How Are Mental Health and Physical Health Linked? SF Investigates

TOKYO, JAPAN - AUGUST 03: Simone Biles of Team United States competes in the Women's Balance Beam Final on day eleven of the Tokyo 2020 Olympic Games at Ariake Gymnastics Centre on August 03, 2021 in Tokyo, Japan. (Photo by Jamie Squire/Getty Images)
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Even as one of the least watched Olympics in recent history, the Tokyo 2020 Olympic Games are not without major headlines – most of which involve athletes and mental health. Olympic sprinter Krystsina Tsimanouskaya was just granted a humanitarian visa from Poland after she approached Japanese police for protection from Belarus team officials. 

A barrier of ignorance comes into play when it comes to the health and wellness of elite level athletes.

According to Tsimanouskaya, they tried to force her onto a plane home to Belarus because she had publicly criticized her coaches for entering her into the 4×400 meter relay. As a race that she had never trained for, Tsimanouskaya was uncomfortable with competing. But Belarusian Olympic Committee retorted, saying they had pulled her from the Olympics because of her “emotional and psychological state”, despite the fact that the international community was already backing the athlete. In an effort to establish a clear boundary with her coaches, she was treated as a mental case. Although the athlete was in a far more nuanced type of distress entirely, the Belarusian Olympic Committee tried to paint her as mentally unfit to compete, which prompts the question: what do mental fitness and physical fitness have to do with one another?

Recently, one of the world’s most formidable athletes and the most decorated gymnast in history, Simone Biles, came under public scrutiny after she backed out of Olympic competition, citing mental health reasons. When the average person thinks about mental health problems, they often think of anxiety and depression as the most common issues. A barrier of ignorance comes into play when it comes to the health and wellness of elite level athletes, with many assuming that mental health issues are just something they should “get over” or “push through” in order to allow their body and training to take over.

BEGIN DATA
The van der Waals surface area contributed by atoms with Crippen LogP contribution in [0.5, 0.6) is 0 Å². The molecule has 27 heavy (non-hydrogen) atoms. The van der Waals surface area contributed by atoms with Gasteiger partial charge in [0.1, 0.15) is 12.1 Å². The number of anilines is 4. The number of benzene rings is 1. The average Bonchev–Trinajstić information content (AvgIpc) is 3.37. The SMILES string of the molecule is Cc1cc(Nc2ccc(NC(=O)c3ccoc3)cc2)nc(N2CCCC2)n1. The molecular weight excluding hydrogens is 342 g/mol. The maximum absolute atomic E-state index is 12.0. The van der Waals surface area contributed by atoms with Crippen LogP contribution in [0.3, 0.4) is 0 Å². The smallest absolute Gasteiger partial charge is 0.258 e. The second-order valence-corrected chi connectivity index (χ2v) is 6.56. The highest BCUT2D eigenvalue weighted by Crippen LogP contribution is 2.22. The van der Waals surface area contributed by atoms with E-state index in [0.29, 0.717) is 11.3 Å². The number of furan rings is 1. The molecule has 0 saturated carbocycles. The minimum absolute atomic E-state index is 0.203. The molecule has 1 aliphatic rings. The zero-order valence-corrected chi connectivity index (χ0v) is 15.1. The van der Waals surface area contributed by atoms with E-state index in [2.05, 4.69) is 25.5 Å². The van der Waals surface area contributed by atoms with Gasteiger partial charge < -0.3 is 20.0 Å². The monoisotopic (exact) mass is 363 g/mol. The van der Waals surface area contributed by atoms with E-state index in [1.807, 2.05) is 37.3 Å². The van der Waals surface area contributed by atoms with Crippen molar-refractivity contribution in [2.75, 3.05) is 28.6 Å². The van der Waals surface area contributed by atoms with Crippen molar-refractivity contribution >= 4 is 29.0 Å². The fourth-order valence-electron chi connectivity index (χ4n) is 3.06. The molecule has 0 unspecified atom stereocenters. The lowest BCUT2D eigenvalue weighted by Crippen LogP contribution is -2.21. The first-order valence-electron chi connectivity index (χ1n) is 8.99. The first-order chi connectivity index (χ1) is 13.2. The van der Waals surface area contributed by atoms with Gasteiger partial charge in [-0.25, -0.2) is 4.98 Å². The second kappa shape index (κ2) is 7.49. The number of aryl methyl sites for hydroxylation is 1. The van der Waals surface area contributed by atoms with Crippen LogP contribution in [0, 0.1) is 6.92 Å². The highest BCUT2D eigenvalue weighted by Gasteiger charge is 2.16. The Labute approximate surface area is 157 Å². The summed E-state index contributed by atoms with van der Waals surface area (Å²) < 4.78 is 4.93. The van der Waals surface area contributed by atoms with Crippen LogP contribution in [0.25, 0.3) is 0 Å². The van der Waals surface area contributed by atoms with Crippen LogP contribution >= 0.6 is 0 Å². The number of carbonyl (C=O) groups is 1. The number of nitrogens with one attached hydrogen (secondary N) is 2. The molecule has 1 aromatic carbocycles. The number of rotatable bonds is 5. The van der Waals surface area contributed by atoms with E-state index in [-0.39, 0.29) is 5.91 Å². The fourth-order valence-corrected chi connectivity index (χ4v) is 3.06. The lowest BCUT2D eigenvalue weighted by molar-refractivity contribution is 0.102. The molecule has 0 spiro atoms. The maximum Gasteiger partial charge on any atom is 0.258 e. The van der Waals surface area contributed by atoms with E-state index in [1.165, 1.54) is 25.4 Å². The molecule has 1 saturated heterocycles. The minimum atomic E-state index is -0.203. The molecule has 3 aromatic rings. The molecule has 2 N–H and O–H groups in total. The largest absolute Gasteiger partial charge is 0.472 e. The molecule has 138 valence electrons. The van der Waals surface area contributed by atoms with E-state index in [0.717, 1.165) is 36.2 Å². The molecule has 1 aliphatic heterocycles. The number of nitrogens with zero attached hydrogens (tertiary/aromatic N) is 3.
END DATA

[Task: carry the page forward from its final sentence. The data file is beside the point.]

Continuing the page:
TOKYO, JAPAN - JULY 25: Simone Biles of Team United States competes on balance beam on day two of the Tokyo 2020 Olympic Games at Ariake Gymnastics Centre on July 25, 2021 in Tokyo, Japan. (Photo by Amin Mohammad Jamali/Getty Images)
Simone Biles | Photo: Courtesy of Getty Images

Biles quieted the public outrage when she posted a video of herself attempting a double-twisting double somersault dismount during training. Each time she tried the difficult maneuver, she would fall from the uneven bars into a foam pit below. Imagine trying that without the safety of a soft cushion during actual competition, with the clock ticking and the world watching. Uncertainty and even fear come into play when it comes to complicated gymnastic dismounts, so much so that gymnasts have even given the moment a name: “twisties”. Twisties occur when they are disoriented during their sequences due to height, balance, and difficulty of steps.

“For anyone saying I quit, I didn’t quit, my mind and body are simply not in sync as you can see here,” she responded. “I don’t think you realise how dangerous this is on a hard/competition surface. Nor do I have to explain why I put health first.”

Other athletes, who know the rigours of training, were divided on Biles’ decision. Her teammates backed her with roaring support, while others, like Serbian tennis player Novak Djokovic were critical. “Pressure is a privilege, my friend,” Djokovic told a reporter in response to questions about his mental health in the wake of Biles’ decision. “If you are aiming to be at the top of the game you better start learning how to deal with pressure and how to cope with those moments – on the court but also off the court.” However, when faced with the self-same pressures he had talked about, Djokovic crumbled in a display of rage and toxic masculinity after losing to Spain’s Pablo Carreño Busta in a bronze-medal Olympic tennis match.

Sports writer Kavitha Davidson summarized the hypocrisy of the backlash against Biles succinctly in a tweet, saying, “Simone Biles won nationals w/broken toes in both feet, worlds w/a kidney stone, and has carried the burden of being a face of sexual assault survivors as a national institution failed to support them. Half of y’all yelling about “toughness” can’t handle wearing a mask in Wegman’s”.

However, the majority of the responses were positive, causing Biles to realize a critical fact, “the outpouring [of] love & support I’ve received has made me realize I’m more than my accomplishments and gymnastics which I never truly believed before. 🤍” Despite her setback, Biles returned to the Olympic competition, and landed the bronze on the balance beam.